Listen to St. Paul exhorting his young protégé Timothy (2 Tim. 1:6-7 NIV), “For this reason I remind you to fan into flame the gift of God…For God did not give us a spirit of timidity, but a spirit of power, of love and of self-discipline.”
“To fan into flame” is like poking among the ashes in a fire-pit to find a glowing ember so you can reignite the morning fire. It’s as if St. Paul speaks to us through Timothy, “I’m reminding you to stir up the ashes off the God-given gifts and talents that already are within you. You have within you a spirit of power, not of cowardice or timidity.”
Have you ever experienced how in beginning to develop a particular gift or talent, there is an initial fervor, or surge of energy, but then things become difficult, one gets distracted and slows down or discontinues altogether? Too often we get stuck in the starting blocks and never get any farther. Don’t be a coward, a timid spirit, “fan into flame” the power of God’s spirit within you.
Filled with a spirit of empowerment, the Rev. Martin Luther King, Jr. proclaimed:
Every person must have a concern for self, and feel a responsibility to discover one’s mission in life. God has given each normal person a capacity to achieve some end. True, some are endowed with more talent than others, but God has left none of us without talent. Potential powers of creativity are within us, and we have a duty to work assiduously to discover these powers.7
What potential powers of creativity, or talents, are waiting within you? For each one of us, we “have a duty to work assiduously to discover these powers,” to fan them into flame with whatever gift and talent God has blessed you. Do you have an awareness of your potential powers of creativity, and what your mission in your life might be? This is a good question to reflect upon about every five years.
A personal time of spiritual awakening, a conversion journey, started in my mid-20s. I began reading the Bible as a personal encounter with God’s Word in my life. You might call it a “surprised by grace” moment, but one day, as I was reading a passage from St. Paul’s First Letter to the Thessalonians (1 Thess. 5:11, 13, 15-18 RSV), the text seemed to read me – definitely an “aha” moment. Often such verses are referred to as power verses – a personal encounter with God’s Word – one that can change everything. That Thessalonians verse reads:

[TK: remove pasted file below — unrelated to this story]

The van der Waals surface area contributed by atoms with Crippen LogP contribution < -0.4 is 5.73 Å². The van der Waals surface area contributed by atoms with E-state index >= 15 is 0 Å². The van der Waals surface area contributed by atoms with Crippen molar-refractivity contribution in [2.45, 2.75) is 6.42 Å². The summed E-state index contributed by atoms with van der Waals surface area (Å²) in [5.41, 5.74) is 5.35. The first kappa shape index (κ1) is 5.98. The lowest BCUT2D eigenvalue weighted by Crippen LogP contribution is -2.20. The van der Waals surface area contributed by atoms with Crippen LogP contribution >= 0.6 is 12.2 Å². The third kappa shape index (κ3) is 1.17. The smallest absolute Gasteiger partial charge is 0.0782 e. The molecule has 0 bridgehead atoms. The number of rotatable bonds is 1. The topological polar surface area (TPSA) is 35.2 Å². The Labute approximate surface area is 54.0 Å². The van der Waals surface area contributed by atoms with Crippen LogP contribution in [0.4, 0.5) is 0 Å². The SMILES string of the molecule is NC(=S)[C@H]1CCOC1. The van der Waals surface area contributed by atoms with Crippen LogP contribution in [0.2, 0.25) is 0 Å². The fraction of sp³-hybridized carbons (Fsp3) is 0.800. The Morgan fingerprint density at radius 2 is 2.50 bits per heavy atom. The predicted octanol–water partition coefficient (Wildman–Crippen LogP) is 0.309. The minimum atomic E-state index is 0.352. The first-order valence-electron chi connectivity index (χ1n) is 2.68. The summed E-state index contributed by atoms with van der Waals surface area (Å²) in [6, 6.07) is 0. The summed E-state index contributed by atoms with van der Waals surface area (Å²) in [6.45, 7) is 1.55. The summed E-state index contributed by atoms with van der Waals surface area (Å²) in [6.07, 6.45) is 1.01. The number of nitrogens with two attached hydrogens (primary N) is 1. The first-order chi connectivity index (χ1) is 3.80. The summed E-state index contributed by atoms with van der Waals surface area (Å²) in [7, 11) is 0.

Therefore encourage one another and build one another up, just as you are doing.…Be at peace among yourselves.…See that none of you repays evil for evil, but always seek to do good to one another and to all.…
Rejoice always, pray constantly, give thanks in all circumstances; for this is the will of God in Christ Jesus for you.
That’s a power verse! And it has been a profound influence for my life ever since. This verse has provided me with an understanding of meaning and purpose; guided me with a sense of mission and ministry – to encourage one another…build one another up. Can you tell me who doesn’t need to experience encouragement, or being built up? Where can you not encourage someone, or build them up? Looking back, it wasn’t so much that I found the gift, as it found me. It is true that when you start seeking, searching and knocking, then you will have a better chance to find what you are looking for, even when you don’t know what it might look like.
However, once a person discovers a gift or talent that is when it starts to become more challenging, that is, to develop the gift or talent so that it bears abundant fruit. Often, it is a struggle, or as Dr. King proclaimed, we have a duty to work assiduously…And “assiduous” by definition means: constant; unremitting… working diligently at a task; persevering; industrious…8
Difficulties and struggles, by the way, are normal in life, especially when arduously working to develop one’s gifts and talents; bringing them to the fullness of their abilities. To be good at anything in life requires unremitting perseverance and self-discipline regardless of whatever hardships, difficulties or struggles one might encounter.
Let me provide a couple of sports analogies that illustrate this point:
Steve Garvey, the former first baseman for the San Diego Padres, was never cut from an athletic team in his schoolboy days. However, he was cut from the high school concert choir his senior year. His teacher told him he lacked the range needed for the school’s first concert program of the season.